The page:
Updated: February 13, 2017
In the past decade or so, Linux distributions would occasionally fail before, during and after the installation, but I was always able to somehow recover the system and continue working normally. Well, Solus broke my laptop. Literally.
GRUB rescue. No luck. Reinstall. No luck still! Ubuntu refused to install, complaining about the target device not being this or that. Wow. Something like this has never happened to me before. Effectively my test machine had become a useless brick. Should we despair? No, absolutely not. Let me show you how you can fix it.
Problem in more detail
It all started with Solus trying to install its own bootloader - goofiboot. No idea what, who or why, but it failed to complete successfully, and I was left with a system that would not boot. After BIOS, I would get a GRUB rescue shell.
I tried manually working in the rescue shell, using this and that command, very similar to what I have outlined in my extensive GRUB2 tutorial. This did not really work. My next attempt was to recover from a live CD, again following my own advice, as I have outlined in my GRUB2 & EFI tutorial. I set up a new entry, and made sure to mark it active with the efibootmgr utility. Just as we did in the guide, and this has served us well before. Alas, this recovery method did not work, either.
I tried to perform a complete Ubuntu installation, into the same partition used by Solus, expecting the installer to sort out some of the fine details. But Ubuntu was not able to finish the install. It complained about: failed to install into /target. This was a first. What now?
Manually clean up EFI partition
Obviously, something is very wrong with our EFI partition. Just to briefly recap, if you are using UEFI, then you must have a separate FAT32-formatted partition. This partition is used to store EFI boot images. For instance, when you install Fedora, the Fedora boot image will be copied into the EFI subdirectory. Every operating system is stored into a folder of its own, e.g. /boot/efi/EFI/<os version>/.
On my G50 machine, there were multiple entries, from a variety of my distro tests, including: centos, debian, fedora, mx-15, suse, ubuntu, zorin, and many others. There was also a goofiboot folder. However, the efibootmgr was not showing a goofiboot entry in its menu. There was obviously something wrong with the whole thing.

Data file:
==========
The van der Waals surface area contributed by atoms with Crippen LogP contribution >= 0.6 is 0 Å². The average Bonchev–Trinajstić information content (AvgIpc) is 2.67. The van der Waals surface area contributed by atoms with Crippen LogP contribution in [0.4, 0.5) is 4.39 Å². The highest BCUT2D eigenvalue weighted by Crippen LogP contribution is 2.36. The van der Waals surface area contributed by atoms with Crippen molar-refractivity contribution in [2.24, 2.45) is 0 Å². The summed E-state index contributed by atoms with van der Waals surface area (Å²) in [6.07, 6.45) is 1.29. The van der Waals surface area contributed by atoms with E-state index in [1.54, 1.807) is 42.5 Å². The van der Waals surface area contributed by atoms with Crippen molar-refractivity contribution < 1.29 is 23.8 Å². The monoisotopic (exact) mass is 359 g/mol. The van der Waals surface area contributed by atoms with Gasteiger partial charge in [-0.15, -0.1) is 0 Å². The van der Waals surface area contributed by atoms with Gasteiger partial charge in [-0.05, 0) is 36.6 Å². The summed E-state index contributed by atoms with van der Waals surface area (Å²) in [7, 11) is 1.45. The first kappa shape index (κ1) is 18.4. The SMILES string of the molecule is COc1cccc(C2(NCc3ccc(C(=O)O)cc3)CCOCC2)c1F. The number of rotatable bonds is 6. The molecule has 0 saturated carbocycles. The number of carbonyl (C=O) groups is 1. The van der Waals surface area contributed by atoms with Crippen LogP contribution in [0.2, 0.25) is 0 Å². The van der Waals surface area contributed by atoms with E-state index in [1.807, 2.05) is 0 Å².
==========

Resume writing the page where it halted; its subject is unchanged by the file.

sudo efibootmgr -d /dev/sda
Timeout: 0 seconds
Boot0000* Lenovo Recovery System
Boot0003* EFI Network 0 for IPv4 (68-F7-28-4D-D1-A1)
Boot0004* EFI Network 0 for IPv6 (68-F7-28-4D-D1-A1)
Boot0005* Windows Boot Manager
Boot2001* EFI USB Device
Boot2002* EFI DVD/CDROM
Boot2003* EFI Network
P.S. The output above was generated running the command in a LIVE session!
I decided to clean up all the non-default and non-Microsoft entries and start fresh. Obviously, something was corrupt, and preventing new distros from setting up their own bootloader. So I deleted all the folders in the /boot/efi/EFI partition except Boot and Windows. And then, I also updated the boot manager by removing all the extras.
efibootmgr -b <hex> -B <hex>
Lastly, I reinstalled Ubuntu and closely monitored the progress with the GRUB installation and setup. This time, things completed fine. There were some errors with several invalid entries, as can be expected, but the whole sequenced completed just fine.
If you don't fancy this manual fix, you may want to read:
Boot-Info page, with automated tools to help you recover your system
Boot-repair-cd automatic repair tool download page
If you ever encounter a situation where your system is badly botched due to an EFI partition clobbering, then you may want to follow the advice in this guide. Delete all non-default entries. Make sure you do not touch anything Microsoft, if you're multi-booting with Windows. Then update the boot menu accordingly so the baddies are removed. Rerun the installation setup for your desired distro, or try to fix with a less stringent method as explained before.
I hope this little article saves you some bacon. I was quite annoyed by what Solus did to my system. This is not something that should happen, and the recovery ought to be simpler. However, while things may seem dreadful, the fix is not difficult. You just need to delete the corrupt files and start again. Your data should not be affected, and you will be able to promptly boot into a running system and continue working. There you go.